Ellis, S.P. (2019) A Botanical World: Sonya Patel Ellis [Mixed media]. London: Private Collection. https://wilmajournal.com/2019/05/02/a-botanical-world-sonya-patel-ellis/
A BOTANICAL WORLD: SONYA PATEL ELLIS
RACHEL GLYNNE’S BOTANICAL STUDIO
Rachel Glynne’s Information for Botanical Art Resources
ARTISTS AND ILLUSTRATORS TIPS FOR PAINTING BOTANICALS
Richardson, S. (2020) Melodic Minor: Botanical Art [Ink & charcoal]. Virginia: Saatchi Art.
Shapton, L. (2010) Native Trees of Canada. [Painted Sketchbook]. New York: New York Times Book Review.
Dickinson, E. Herbarium (1839-18460 [Botanical samples]. Houghton Library: Harvard University.
“Emily Dickinson found…strange magic in plants. When the poet was 14, she would comb the woodlands and cottage gardens around her Massachusetts homestead before carefully assembling her findings in a leatherbound volume alongside Latin descriptions written in her delicate hand. Featuring 400 specimens and including everything from sea onion, marigold and honeysuckle to foxglove, strawflower and water lily, the herbarium helped the adolescent Dickinson unlock the powers of observation that would go on to shape her work. For Dickinson, who studied botany at Amherst college, plants and words enjoyed a strange symbiosis. When the poet entered her thirties, she retreated into her private garden and wrote about the ways in which the rose was the perfect metaphor for the self. Later, the Indian Pipe, a ghost-like flower with gossamer petals, helped her riff on the ephemeral nature of death. And when Dickinson grew older and more reclusive, she recruited flowers to express words she couldn’t say – her friends and family often received her poems tucked into oversized bouquets.” Reference; Kale, N. (2014) Emily’s Herbarium Available from: https://theplanthunter.com.au/culture/emilys-herbarium/ [Accessed 13 April 2020].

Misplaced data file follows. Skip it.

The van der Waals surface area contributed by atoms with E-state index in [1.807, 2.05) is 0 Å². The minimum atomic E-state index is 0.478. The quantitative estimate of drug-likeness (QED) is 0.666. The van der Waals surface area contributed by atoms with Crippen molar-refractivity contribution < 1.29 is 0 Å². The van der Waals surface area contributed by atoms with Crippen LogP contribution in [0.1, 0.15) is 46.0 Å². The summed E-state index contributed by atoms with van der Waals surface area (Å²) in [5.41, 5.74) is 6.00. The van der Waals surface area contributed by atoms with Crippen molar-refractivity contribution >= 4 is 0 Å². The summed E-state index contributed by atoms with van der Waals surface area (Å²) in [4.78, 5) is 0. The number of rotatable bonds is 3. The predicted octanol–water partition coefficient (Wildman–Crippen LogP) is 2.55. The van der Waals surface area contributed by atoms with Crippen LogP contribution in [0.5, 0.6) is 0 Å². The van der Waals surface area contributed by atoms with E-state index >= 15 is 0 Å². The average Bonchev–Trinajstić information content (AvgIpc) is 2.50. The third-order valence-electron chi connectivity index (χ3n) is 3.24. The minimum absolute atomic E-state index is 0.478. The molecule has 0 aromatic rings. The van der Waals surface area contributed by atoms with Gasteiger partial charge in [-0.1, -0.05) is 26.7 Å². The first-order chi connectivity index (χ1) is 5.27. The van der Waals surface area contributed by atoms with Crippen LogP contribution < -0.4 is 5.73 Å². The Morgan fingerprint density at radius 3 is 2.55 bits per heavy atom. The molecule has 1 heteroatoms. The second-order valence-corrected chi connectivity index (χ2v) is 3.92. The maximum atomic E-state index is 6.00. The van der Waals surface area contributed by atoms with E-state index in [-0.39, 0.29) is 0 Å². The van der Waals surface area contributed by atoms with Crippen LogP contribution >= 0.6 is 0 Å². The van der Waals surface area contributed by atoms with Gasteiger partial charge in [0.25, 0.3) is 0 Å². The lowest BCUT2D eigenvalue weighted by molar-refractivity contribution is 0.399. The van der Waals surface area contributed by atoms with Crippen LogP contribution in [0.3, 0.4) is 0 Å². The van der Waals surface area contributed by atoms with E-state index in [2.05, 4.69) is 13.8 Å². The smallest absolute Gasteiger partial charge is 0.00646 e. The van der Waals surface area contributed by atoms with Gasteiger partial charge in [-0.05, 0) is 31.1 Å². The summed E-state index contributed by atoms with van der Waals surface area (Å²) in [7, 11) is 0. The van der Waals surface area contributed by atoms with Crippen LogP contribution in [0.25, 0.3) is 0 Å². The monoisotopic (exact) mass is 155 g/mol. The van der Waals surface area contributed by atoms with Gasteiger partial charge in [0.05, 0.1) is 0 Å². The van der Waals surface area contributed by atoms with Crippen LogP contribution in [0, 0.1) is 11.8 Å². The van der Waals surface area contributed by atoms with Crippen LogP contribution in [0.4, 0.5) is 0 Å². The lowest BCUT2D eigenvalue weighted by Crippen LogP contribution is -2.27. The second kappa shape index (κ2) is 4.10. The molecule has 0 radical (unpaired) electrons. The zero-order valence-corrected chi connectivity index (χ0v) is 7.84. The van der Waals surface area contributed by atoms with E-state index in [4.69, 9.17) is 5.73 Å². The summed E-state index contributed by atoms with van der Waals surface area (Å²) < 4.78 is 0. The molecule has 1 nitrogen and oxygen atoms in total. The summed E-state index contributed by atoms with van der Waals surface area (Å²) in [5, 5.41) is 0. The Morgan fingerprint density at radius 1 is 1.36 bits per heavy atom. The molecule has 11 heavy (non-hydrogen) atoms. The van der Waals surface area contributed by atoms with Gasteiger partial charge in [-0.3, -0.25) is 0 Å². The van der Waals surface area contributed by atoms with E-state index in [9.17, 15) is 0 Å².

“If I can stop one heart from breaking, I shall not live in vain” (Emily Dickinson)
“Contemporary botanical artists work in a variety of media including traditional watercolor on paper as well as colored pencil, gouache, oil, ink, silverpoint and graphite on vellum, mylar, and other substrates. Selection and treatment of subject matter are as varied as nature itself. Teaching and practicing botanical art instills discipline, observation, patience and and appreciation of the functionality, diversity, interdependence and intricacy of the living world. Contemporary botanical art draws together art and science, history and horticulture, economics and ethnology. Contemporary botanical artists are drawing attention to the issues and opportunities of our times including education, bio-diversity, conservation, health and well-being” (American Society of Botanical Artists, http://www.asba-art.org/about-botanical-art/contemporary)